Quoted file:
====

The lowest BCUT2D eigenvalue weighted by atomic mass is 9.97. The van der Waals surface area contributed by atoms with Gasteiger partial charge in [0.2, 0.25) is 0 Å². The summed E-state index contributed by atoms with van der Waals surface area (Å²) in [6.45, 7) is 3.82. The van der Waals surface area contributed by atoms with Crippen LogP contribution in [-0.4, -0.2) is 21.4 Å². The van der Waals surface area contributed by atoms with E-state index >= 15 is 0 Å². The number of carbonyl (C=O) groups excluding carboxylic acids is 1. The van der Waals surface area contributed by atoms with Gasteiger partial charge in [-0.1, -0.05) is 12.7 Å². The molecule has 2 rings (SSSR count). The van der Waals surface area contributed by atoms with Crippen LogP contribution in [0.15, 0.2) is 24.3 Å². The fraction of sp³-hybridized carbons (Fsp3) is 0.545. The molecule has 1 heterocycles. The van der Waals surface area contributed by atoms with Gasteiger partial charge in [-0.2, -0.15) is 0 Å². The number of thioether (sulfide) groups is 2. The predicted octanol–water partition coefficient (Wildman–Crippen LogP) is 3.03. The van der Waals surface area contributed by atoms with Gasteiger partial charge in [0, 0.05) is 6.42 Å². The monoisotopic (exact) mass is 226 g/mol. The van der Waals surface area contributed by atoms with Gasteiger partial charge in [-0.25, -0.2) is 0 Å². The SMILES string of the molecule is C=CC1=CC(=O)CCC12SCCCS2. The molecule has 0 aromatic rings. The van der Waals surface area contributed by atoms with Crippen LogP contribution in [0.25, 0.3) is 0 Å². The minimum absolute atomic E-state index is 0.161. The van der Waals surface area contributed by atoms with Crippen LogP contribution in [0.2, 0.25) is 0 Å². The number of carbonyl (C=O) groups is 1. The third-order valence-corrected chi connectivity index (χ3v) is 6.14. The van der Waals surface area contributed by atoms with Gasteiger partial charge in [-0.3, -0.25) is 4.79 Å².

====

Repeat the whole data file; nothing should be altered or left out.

The lowest BCUT2D eigenvalue weighted by atomic mass is 9.97. The van der Waals surface area contributed by atoms with Gasteiger partial charge in [0.2, 0.25) is 0 Å². The summed E-state index contributed by atoms with van der Waals surface area (Å²) in [6.45, 7) is 3.82. The van der Waals surface area contributed by atoms with Crippen LogP contribution in [-0.4, -0.2) is 21.4 Å². The van der Waals surface area contributed by atoms with E-state index >= 15 is 0 Å². The number of carbonyl (C=O) groups excluding carboxylic acids is 1. The van der Waals surface area contributed by atoms with Gasteiger partial charge in [-0.1, -0.05) is 12.7 Å². The molecule has 2 rings (SSSR count). The van der Waals surface area contributed by atoms with Crippen LogP contribution in [0.15, 0.2) is 24.3 Å². The fraction of sp³-hybridized carbons (Fsp3) is 0.545. The molecule has 1 heterocycles. The van der Waals surface area contributed by atoms with Gasteiger partial charge in [-0.2, -0.15) is 0 Å². The number of thioether (sulfide) groups is 2. The predicted octanol–water partition coefficient (Wildman–Crippen LogP) is 3.03. The van der Waals surface area contributed by atoms with Gasteiger partial charge in [0, 0.05) is 6.42 Å². The monoisotopic (exact) mass is 226 g/mol. The van der Waals surface area contributed by atoms with Gasteiger partial charge in [-0.25, -0.2) is 0 Å². The SMILES string of the molecule is C=CC1=CC(=O)CCC12SCCCS2. The molecule has 0 aromatic rings. The van der Waals surface area contributed by atoms with Crippen LogP contribution in [0.25, 0.3) is 0 Å². The minimum absolute atomic E-state index is 0.161. The van der Waals surface area contributed by atoms with Crippen LogP contribution in [0.2, 0.25) is 0 Å². The number of carbonyl (C=O) groups is 1. The third-order valence-corrected chi connectivity index (χ3v) is 6.14. The van der Waals surface area contributed by atoms with Gasteiger partial charge in [-0.3, -0.25) is 4.79 Å².